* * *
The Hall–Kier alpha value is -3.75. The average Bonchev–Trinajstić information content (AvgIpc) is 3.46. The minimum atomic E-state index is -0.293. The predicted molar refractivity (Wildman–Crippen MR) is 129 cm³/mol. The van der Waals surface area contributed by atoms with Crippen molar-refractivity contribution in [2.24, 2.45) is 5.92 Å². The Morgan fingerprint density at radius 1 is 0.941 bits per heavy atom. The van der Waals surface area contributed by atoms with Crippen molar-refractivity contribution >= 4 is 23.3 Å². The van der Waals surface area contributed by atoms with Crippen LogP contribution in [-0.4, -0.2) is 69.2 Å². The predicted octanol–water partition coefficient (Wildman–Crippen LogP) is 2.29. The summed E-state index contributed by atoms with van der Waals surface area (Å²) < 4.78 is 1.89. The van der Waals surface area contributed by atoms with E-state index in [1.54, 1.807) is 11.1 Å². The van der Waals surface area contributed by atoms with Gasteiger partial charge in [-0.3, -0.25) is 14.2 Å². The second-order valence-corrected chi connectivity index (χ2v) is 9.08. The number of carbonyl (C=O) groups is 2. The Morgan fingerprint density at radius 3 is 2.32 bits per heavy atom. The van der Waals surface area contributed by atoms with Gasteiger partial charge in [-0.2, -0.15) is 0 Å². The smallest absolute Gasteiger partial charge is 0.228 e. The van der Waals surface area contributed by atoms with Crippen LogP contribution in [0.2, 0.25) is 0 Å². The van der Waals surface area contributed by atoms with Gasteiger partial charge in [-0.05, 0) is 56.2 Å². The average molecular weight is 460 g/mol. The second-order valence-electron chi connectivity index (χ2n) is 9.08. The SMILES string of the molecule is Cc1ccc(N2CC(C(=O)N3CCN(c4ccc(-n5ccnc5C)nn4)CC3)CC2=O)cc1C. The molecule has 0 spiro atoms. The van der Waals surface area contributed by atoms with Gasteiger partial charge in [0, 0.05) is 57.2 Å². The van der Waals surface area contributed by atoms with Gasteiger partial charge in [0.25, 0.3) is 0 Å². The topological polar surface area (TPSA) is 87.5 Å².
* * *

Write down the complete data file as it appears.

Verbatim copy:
The Hall–Kier alpha value is -3.75. The average Bonchev–Trinajstić information content (AvgIpc) is 3.46. The minimum atomic E-state index is -0.293. The predicted molar refractivity (Wildman–Crippen MR) is 129 cm³/mol. The van der Waals surface area contributed by atoms with Crippen molar-refractivity contribution in [2.24, 2.45) is 5.92 Å². The Morgan fingerprint density at radius 1 is 0.941 bits per heavy atom. The van der Waals surface area contributed by atoms with Crippen molar-refractivity contribution >= 4 is 23.3 Å². The van der Waals surface area contributed by atoms with Crippen LogP contribution in [-0.4, -0.2) is 69.2 Å². The predicted octanol–water partition coefficient (Wildman–Crippen LogP) is 2.29. The summed E-state index contributed by atoms with van der Waals surface area (Å²) < 4.78 is 1.89. The van der Waals surface area contributed by atoms with E-state index in [1.54, 1.807) is 11.1 Å². The van der Waals surface area contributed by atoms with Gasteiger partial charge in [-0.3, -0.25) is 14.2 Å². The second-order valence-corrected chi connectivity index (χ2v) is 9.08. The number of carbonyl (C=O) groups is 2. The Morgan fingerprint density at radius 3 is 2.32 bits per heavy atom. The van der Waals surface area contributed by atoms with Gasteiger partial charge in [-0.2, -0.15) is 0 Å². The smallest absolute Gasteiger partial charge is 0.228 e. The van der Waals surface area contributed by atoms with Crippen LogP contribution in [0.2, 0.25) is 0 Å². The van der Waals surface area contributed by atoms with Gasteiger partial charge in [-0.05, 0) is 56.2 Å². The average molecular weight is 460 g/mol. The second-order valence-electron chi connectivity index (χ2n) is 9.08. The SMILES string of the molecule is Cc1ccc(N2CC(C(=O)N3CCN(c4ccc(-n5ccnc5C)nn4)CC3)CC2=O)cc1C. The molecule has 0 spiro atoms. The van der Waals surface area contributed by atoms with Gasteiger partial charge in [0, 0.05) is 57.2 Å². The van der Waals surface area contributed by atoms with Gasteiger partial charge in [0.25, 0.3) is 0 Å². The topological polar surface area (TPSA) is 87.5 Å².